And how does Schama begin The Story of the Jews? Not with tenacious Jews clinging to the Land of Israel, and not with exceptional Jews using religion to reinforce their chosenness. Rather, he starts with ordinary Jews in the Diaspora: the Israelite soldiers and workers who lived on the island of Elephantine, in Egypt, in the fifth century B.C.E. Egypt, of course, is the land that the Jews left in the Exodus, the place of slavery and superstition, which we revile every year at our Seders. But during the Babylonian and Persian occupations of the Land of Israel, many Israelites chose to go back to Egypt, often as soldiers in the pay of the occupying empire. At Elephantine, on the upper Nile, a colony of Jews was established whose papyrus records still survive today. What is most notable about this vanished world, Schama writes, is its human familiarity:
This is Schama’s expression of ahavat Yisrael, love of the Jewish people, and it is the essence of his warm and welcoming project. For Schama, making The Story of the Jews was an opportunity to broaden the public understanding of Judaism. Especially in Britain, he told me, there is a “great chasm of ignorance in the non-Jewish population, and in some of the Jewish population, about Jewish history and its complications. One of the problems is that it’s so overwhelmed by the Shoah and the Israeli-Palestinian conflict,” which leads to polarized reactions: “People are either polemically hysterical … or they’re treading on eggshells, or on the bones of Mauthausen or something. Either way it’s not good.”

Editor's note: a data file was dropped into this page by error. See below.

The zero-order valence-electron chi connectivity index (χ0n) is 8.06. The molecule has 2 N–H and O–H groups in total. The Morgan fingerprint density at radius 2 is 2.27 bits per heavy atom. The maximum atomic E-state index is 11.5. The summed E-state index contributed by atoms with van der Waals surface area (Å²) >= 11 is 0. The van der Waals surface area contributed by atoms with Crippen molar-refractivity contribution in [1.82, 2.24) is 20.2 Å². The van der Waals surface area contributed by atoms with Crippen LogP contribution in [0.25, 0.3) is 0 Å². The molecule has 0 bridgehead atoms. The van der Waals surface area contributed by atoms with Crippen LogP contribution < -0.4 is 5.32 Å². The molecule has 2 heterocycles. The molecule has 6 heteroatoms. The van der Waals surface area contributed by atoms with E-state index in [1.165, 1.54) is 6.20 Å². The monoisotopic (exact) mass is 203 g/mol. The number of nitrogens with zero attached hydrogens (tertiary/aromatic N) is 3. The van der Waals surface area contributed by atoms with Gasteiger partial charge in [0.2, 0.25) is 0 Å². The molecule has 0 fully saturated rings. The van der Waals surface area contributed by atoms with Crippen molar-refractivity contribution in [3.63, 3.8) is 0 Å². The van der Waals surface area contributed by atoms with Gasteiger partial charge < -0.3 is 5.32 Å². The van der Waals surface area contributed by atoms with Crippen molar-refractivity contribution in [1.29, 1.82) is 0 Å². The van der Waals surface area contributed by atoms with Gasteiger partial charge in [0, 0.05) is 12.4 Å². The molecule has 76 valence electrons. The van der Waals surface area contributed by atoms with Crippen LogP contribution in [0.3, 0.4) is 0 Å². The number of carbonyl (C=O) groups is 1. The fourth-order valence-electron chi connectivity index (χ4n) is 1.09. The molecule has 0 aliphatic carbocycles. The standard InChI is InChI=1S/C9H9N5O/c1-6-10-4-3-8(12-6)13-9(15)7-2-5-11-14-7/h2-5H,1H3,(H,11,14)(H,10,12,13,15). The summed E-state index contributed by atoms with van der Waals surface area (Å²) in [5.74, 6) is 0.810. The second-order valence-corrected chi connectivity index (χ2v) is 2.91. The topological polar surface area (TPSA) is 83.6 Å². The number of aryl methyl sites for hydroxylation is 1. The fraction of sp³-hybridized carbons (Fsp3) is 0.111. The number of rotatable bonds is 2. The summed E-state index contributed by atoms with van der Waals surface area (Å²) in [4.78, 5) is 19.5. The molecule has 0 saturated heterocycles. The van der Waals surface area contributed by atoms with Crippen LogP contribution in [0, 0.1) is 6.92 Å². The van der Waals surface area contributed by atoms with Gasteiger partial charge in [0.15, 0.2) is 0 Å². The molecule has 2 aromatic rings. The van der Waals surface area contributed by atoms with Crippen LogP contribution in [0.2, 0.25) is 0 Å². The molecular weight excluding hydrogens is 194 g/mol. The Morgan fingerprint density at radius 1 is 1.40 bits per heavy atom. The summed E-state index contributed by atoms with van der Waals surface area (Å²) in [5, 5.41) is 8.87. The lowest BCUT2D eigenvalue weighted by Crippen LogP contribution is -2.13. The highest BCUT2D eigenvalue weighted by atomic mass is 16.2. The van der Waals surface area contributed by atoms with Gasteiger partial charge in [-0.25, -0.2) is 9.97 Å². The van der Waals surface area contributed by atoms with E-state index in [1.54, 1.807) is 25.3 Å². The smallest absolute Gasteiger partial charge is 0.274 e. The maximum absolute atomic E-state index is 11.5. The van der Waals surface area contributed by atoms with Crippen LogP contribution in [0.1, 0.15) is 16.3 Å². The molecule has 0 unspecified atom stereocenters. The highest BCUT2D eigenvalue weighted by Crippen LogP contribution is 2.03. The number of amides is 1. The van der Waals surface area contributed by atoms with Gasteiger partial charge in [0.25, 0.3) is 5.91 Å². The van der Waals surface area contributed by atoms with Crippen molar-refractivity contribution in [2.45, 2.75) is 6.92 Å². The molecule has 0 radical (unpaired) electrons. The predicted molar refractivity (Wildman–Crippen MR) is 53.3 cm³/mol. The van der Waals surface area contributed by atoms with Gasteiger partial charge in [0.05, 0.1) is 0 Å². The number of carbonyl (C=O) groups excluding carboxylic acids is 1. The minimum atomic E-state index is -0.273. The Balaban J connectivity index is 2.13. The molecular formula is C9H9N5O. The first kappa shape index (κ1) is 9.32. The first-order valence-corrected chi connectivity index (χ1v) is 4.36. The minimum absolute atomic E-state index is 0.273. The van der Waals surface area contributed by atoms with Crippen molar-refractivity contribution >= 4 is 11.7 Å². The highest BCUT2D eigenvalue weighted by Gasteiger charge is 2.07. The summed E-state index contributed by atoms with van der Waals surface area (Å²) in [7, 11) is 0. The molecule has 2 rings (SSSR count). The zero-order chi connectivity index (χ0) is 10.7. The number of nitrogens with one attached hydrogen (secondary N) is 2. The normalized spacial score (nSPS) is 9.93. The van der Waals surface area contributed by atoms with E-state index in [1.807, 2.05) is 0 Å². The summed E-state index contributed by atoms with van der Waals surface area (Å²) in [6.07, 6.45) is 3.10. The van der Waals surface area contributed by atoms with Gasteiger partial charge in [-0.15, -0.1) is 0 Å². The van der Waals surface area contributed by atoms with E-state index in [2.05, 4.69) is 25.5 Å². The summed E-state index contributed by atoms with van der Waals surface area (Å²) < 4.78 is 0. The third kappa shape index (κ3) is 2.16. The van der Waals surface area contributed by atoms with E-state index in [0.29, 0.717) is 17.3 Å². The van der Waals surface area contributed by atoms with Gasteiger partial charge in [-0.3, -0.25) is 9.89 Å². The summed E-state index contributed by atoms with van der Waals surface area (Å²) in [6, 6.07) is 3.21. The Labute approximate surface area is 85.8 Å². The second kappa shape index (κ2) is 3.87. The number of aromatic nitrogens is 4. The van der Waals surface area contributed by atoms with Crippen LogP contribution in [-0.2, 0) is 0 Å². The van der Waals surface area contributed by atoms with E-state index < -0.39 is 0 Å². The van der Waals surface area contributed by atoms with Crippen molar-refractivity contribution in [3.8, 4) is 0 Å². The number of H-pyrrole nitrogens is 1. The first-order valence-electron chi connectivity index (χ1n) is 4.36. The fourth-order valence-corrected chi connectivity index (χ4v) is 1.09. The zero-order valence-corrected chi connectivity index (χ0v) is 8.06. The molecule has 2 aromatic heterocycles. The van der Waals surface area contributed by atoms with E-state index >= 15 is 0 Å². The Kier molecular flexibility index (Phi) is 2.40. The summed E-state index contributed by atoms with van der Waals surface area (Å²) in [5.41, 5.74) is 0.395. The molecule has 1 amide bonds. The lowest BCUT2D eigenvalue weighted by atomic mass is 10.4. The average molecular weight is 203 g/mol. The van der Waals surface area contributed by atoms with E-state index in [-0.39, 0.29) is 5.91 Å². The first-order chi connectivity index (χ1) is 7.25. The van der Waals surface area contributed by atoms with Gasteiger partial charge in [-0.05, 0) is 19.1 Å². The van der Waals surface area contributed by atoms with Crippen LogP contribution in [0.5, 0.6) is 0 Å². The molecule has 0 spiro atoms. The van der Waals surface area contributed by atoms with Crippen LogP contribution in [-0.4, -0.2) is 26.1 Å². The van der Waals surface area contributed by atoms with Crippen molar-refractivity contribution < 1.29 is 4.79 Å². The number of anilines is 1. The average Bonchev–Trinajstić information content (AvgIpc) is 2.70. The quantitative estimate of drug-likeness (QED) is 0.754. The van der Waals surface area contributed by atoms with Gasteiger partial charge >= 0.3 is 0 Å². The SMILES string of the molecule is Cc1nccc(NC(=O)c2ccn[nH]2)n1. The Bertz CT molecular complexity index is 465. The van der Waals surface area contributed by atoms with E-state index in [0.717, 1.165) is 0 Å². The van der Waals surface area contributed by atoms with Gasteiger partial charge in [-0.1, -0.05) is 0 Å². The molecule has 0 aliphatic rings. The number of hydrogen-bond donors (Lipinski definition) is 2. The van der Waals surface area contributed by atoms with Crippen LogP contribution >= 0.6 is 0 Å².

Schama welcomes the viewer, especially the non-Jewish viewer, into Jewish history with his personal charisma and friendliness. As guide and narrator, Schama repeatedly emphasizes—sometimes with humor, sometimes with pathos—that he is a Jew and that this is his people’s story. Early in the first episode, we see the Schama family at their Passover Seder, talking about the meaning of the holiday, and reflecting on the passage from the Haggadah that rings so ominously through the festivity: “Behold, how in every generation they rise up against us to destroy us.” The Jews, one guest observes, suffer from “paranoia confirmed by history.”